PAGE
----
Ballad of a Wildcatter

Dec 09, 2009 | Posted in Essays, Poetry

by Angela Nuzzo

With the dawn of '75,
A new man came to town.
He had a goal and would survive.
No one could bring him down.

A tale he'd heard of fields of gold
lit a fire in his soul.
But, this was not a rock to hold -
black liquid from a hole.

Without a thought, he made to part
his household and his life.
He had no ties to bind his heart,
no children and no wife.

So he, with his horse beneath him,
supplies tied to a mule,
set off on faith and on a whim
to find the next great fuel.

Roads he traveled were few and rough,
loggers had left their mark.
The journey was hard, he was tough -
nothing could dim the spark.

Stretched before him, hill upon hill,
an endless sea of green.
He beat the mountains with his will -
such a sight to be seen.

When first he came upon the town
there wasn't much in view.
A derrick that had fallen down,
some houses that were new.

He set out first to buy a lease.
A farmer sold him rights.
A shack, he built, to live in peace
and keep him warm on nights.

A divining rod in one hand.
The fates were at their best.
He tried it twice, his third hit sand -
fulfilled, was his first quest.

The oil, it flowed in rivers.
He stored it in a drum.
Although soon, it came in sputters,
he knew that more would come.

So, kicking down another well,
he earned enough to live.
A nitro blast broke through the shell,
his first still had to give.

And so it went, the days flew past.
His wells produced their gold.
The farmer, now, had hoed his last.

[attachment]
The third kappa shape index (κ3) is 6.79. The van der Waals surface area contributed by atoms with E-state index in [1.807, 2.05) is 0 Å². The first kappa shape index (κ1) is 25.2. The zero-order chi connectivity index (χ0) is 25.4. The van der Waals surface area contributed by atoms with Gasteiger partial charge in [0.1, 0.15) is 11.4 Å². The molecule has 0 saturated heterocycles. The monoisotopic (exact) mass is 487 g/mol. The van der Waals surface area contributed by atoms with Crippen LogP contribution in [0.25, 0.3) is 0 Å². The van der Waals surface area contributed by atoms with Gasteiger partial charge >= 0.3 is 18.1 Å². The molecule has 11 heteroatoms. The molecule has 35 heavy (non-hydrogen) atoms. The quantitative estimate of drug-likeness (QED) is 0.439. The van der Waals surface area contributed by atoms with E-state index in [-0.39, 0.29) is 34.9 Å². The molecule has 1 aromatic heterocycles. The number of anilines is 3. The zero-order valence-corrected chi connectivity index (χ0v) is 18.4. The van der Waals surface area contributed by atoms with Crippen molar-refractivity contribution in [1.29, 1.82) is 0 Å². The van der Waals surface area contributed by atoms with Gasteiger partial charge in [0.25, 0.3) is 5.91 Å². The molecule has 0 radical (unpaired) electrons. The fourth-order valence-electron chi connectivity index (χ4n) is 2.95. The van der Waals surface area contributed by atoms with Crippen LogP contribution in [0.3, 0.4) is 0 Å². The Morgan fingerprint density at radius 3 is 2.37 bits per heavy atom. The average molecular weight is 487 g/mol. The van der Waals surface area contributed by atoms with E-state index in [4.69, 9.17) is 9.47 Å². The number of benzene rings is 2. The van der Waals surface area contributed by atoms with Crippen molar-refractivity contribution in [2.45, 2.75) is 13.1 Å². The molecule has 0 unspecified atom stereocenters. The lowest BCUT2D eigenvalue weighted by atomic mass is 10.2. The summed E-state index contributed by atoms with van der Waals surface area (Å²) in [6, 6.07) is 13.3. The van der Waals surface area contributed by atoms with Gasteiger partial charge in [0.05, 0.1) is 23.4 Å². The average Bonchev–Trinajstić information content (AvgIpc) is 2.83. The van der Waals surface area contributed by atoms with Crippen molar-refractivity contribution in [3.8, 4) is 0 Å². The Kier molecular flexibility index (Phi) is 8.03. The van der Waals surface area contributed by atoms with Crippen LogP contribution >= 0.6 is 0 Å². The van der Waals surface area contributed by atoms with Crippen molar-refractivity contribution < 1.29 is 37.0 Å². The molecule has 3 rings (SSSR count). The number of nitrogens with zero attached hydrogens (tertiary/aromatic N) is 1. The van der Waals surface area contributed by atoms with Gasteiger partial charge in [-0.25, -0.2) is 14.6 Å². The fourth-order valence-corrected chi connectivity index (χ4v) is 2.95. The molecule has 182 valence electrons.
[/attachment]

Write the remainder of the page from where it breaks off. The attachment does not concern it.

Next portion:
The land and lease were sold.

But never fear when fate is near,
the man kept hold his due.
He spent his earnings for the year,
bought land and lease, house too!

He settled in quite comfortably
and went to town to dine.
He met a girl who caught his eye,
said "I will make you mine."

Their love was deeper than the drill
that bored its way to fame.
Nine months they lived alone, until
another treasure came.

So happy in his life was he
the years went by unchecked.
Unnoticed went the muddy sea,
the town, in grime, bedecked.

‘Til one day, when he cast his eye
along the hills, once grand.
Where there had been great trees on high,
now derricks claimed the land.

He didn't recognize this place.
In just a little time,
it started as a land of grace,
but now, -- Oh, what a crime!

From where had all the people come?
And what was all that noise?
The town became a city from
the hopes of oil field boys.

Wooden barrels marked the landscape.
Pipes threaded every hill.
Flatboats and rafts, so close they scraped,
hauled wealth that paid the bills.

The man accepted change in stride.
The city, more it grew.
Gas pressure dropped, it turned the tide.
So pumping was the clue.

Overnight, a few made fortunes.
While other's lives were lost.
The man stuck to his mission,
no matter what the cost.

And so he and his family
worked hard both day and night.
Up grew the son, most hardily,
with oil fields in his sight.

Side by side they would work the jacks,
their heartbeats throbbed as one.
The oil, soon, left town on tracks -
the simpler days were done.

When pumping failed to draw a drop,
the "five spot" came in hand.
The flooded ground gave up its crop -
supplied more than demand.

One day a sound ripped o'er the field,
far worse than any gun.
The man ran up and then he kneeled -
he'd lost his only son.

The grief he felt was much relieved
by working on the hill.
His wife had faith and she believed
their son was with them still.

Ten thousand wells now lined the town
he'd come to years before.
And when the fever settled down
deep roots held tight the core.

As the oil dwindled steadily,
so too his wife's faint breaths.
And once again alone was he.
He mourned his lover's death.

The man, he looked with shadowed eyes
out on the shifting climes.
When most the local wells were dry,
refining changed the times.

So the oil tanks and tall smokestacks
grew up as, long ago,
the derricks and the pumping jacks
first tamed the black gold's flow.

Survive he couldn't, in this day.
The fire left his soul.
He walked the fields, fate led the way.
They found him on the hill.